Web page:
Students selected to be a part of the Litton Leadership Scholars cohort engage in a year-long seminar course centered on leadership and impactful change. The students have the opportunity learn from Jon Simonsen, a stellar leader.
“Simo,” as Simonsen’s students affectionately refer to him, was surprised with a Golden Apple Award from the College of Agriculture, Food and Natural Resources during a trip to Chillicothe, Missouri, on April 26, where members of the cohort meet with the Jerry Litton Family Memorial Foundation.
Simonsen’s wife Michelle, along with colleague John Tummons and former professor from The Ohio State University, Robert Birkenholz, were there to watch a surprised Simonsen receive the award.
Simonsen is an associate professor, chair and leads the graduate studies program for agricultural leadership, communication and education. He also serves as the director of the Litton Leadership Scholars program.
In 2010, the Jerry Litton Family Memorial Foundation established the Jerry Litton Fund for Agricultural Leadership. Since then, Simonsen has directed the work with the Litton Foundation, and CAFNR’s Office of Academic Programs and Office of Advancement to create and implement the Litton Leadership Scholars program.
The first cohort of students was selected in 2011 and officially began the following school year in 2012.
Anna Ball, an agricultural education and leadership professor, nominated Simonsen for the award.
“Dr. Simonsen has been a stellar example of excellence in teaching and research, innovative thinking in designing and administering a cutting-edge leadership program, and truly providing inspirational impact with advising and directing an entire undergraduate program as well as several graduate students,” Ball said in her nomination.
Bryan Garton, CAFNR associate dean and director of academic programs, presented the award to Simonsen, who came to the University of Missouri in 2010 after completing a Ph.D. in Agricultural Education from The Ohio State University.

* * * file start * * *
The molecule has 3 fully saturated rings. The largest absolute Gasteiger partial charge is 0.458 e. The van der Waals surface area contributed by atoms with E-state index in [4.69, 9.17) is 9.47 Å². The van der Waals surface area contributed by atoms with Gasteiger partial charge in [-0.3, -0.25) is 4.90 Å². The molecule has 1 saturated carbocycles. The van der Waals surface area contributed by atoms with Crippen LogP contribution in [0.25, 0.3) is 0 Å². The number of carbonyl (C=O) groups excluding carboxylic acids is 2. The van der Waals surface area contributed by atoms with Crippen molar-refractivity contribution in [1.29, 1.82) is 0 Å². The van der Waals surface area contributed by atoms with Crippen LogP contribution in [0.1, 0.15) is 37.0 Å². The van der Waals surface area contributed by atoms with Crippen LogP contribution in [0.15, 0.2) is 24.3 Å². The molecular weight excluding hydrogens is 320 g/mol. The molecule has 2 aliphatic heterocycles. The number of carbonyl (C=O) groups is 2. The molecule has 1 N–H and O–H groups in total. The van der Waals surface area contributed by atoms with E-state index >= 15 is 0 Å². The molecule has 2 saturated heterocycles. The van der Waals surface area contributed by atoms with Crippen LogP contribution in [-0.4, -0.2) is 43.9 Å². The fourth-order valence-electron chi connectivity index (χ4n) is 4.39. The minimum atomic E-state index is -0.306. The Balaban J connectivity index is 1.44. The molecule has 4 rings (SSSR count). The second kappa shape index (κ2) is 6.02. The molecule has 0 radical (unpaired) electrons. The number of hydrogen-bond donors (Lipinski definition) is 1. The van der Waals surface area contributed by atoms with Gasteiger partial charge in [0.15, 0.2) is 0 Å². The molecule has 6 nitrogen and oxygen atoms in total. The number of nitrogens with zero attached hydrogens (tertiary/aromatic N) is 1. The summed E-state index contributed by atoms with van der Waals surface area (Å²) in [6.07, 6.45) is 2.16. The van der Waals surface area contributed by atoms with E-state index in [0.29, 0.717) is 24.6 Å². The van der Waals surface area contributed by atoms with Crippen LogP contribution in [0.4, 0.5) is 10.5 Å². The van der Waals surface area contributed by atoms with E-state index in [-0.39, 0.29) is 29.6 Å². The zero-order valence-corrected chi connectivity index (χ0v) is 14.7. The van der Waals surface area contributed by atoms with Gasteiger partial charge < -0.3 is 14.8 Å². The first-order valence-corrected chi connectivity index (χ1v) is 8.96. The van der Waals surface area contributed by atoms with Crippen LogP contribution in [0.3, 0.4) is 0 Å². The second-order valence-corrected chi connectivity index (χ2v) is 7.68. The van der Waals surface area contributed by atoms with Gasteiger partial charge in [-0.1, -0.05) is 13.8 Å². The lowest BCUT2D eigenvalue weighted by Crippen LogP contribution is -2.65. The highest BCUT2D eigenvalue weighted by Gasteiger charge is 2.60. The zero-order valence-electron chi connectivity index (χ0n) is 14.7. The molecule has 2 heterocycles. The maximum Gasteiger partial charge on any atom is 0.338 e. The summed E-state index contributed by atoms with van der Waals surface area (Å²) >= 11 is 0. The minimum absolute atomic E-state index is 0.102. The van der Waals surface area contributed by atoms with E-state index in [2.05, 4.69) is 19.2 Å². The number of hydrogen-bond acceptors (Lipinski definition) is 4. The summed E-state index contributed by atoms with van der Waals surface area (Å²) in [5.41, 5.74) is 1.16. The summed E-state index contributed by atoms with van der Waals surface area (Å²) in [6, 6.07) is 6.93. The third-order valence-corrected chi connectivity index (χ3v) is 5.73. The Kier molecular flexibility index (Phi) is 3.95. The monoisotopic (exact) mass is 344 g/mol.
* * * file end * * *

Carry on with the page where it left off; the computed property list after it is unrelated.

“Jon’s philosophy is that he believes that leaders can be made,” Garton said. “He believes everyone has the ability to acquire the necessary knowledge and skills to be a leader and leaders aren’t necessarily born. This is what he does with these young people.”
“It was a total surprise to all of us that Dr. Simonsen was receiving the Golden Apple,” said Natalie Ayers, a member of the 2017-18 Litton Leadership Scholars cohort. “I wasn’t shocked at all though because he is very deserving of the award. He does a lot of work behind the scenes and ensures that all of his students leave his classes a little more personally developed.”
Simonsen has taught eight different undergraduate courses and two graduate courses while at the University of Missouri, along with supervising numerous early field, student teaching and internship experiences.
“He is one of the most caring, dedicated and compassionate faculty members that I’ve ever had the pleasure to work with, so it’s not a surprise to me that he’s done well with the Litton Leadership Scholars program,” Birkenholz said.
To be eligible for the Golden Apple Award, professors must exhibit clarity, variability and enthusiasm. Faculty must be accessible to students, helpful, personable and act as a mentor. They should show how they provide opportunities for learning and should teach to the established objectives and expectations.